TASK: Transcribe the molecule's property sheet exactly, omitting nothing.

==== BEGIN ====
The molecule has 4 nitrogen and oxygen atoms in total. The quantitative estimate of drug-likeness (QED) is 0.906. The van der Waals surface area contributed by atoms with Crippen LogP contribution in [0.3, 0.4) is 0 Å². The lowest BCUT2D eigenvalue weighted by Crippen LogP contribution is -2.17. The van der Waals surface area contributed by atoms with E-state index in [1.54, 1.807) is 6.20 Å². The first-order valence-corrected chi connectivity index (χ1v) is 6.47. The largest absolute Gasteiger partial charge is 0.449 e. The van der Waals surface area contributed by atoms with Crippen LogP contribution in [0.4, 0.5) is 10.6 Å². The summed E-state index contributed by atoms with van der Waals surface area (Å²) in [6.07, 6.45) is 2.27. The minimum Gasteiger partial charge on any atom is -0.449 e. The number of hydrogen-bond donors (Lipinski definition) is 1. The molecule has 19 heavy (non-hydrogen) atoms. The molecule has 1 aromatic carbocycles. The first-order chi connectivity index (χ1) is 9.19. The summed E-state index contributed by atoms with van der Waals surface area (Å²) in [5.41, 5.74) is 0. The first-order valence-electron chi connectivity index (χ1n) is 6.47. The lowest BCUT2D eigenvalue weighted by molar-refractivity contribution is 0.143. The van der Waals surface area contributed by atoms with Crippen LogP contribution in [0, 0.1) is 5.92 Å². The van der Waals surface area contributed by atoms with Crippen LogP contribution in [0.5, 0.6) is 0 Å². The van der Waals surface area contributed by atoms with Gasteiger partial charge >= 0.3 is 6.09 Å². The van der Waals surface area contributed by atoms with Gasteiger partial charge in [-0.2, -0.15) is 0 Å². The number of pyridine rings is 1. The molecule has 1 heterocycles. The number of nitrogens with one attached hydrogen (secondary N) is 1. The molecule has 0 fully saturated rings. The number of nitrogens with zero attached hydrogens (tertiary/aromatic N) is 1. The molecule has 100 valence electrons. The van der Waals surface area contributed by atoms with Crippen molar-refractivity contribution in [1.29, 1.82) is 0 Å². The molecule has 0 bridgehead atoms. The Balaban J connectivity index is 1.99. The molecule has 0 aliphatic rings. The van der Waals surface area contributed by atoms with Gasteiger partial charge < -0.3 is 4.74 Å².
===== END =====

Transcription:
The molecule has 4 nitrogen and oxygen atoms in total. The quantitative estimate of drug-likeness (QED) is 0.906. The van der Waals surface area contributed by atoms with Crippen LogP contribution in [0.3, 0.4) is 0 Å². The lowest BCUT2D eigenvalue weighted by Crippen LogP contribution is -2.17. The van der Waals surface area contributed by atoms with E-state index in [1.54, 1.807) is 6.20 Å². The first-order valence-corrected chi connectivity index (χ1v) is 6.47. The largest absolute Gasteiger partial charge is 0.449 e. The van der Waals surface area contributed by atoms with Crippen LogP contribution in [0.4, 0.5) is 10.6 Å². The summed E-state index contributed by atoms with van der Waals surface area (Å²) in [6.07, 6.45) is 2.27. The minimum Gasteiger partial charge on any atom is -0.449 e. The number of hydrogen-bond donors (Lipinski definition) is 1. The molecule has 19 heavy (non-hydrogen) atoms. The molecule has 1 aromatic carbocycles. The first-order chi connectivity index (χ1) is 9.19. The summed E-state index contributed by atoms with van der Waals surface area (Å²) in [5.41, 5.74) is 0. The first-order valence-electron chi connectivity index (χ1n) is 6.47. The lowest BCUT2D eigenvalue weighted by molar-refractivity contribution is 0.143. The van der Waals surface area contributed by atoms with Crippen LogP contribution in [0, 0.1) is 5.92 Å². The van der Waals surface area contributed by atoms with Crippen LogP contribution in [0.5, 0.6) is 0 Å². The van der Waals surface area contributed by atoms with Gasteiger partial charge >= 0.3 is 6.09 Å². The van der Waals surface area contributed by atoms with Gasteiger partial charge in [-0.2, -0.15) is 0 Å². The number of pyridine rings is 1. The molecule has 1 heterocycles. The number of nitrogens with one attached hydrogen (secondary N) is 1. The molecule has 0 fully saturated rings. The number of nitrogens with zero attached hydrogens (tertiary/aromatic N) is 1. The molecule has 100 valence electrons. The van der Waals surface area contributed by atoms with Crippen molar-refractivity contribution in [1.29, 1.82) is 0 Å². The molecule has 0 bridgehead atoms. The Balaban J connectivity index is 1.99. The molecule has 0 aliphatic rings. The van der Waals surface area contributed by atoms with Gasteiger partial charge < -0.3 is 4.74 Å².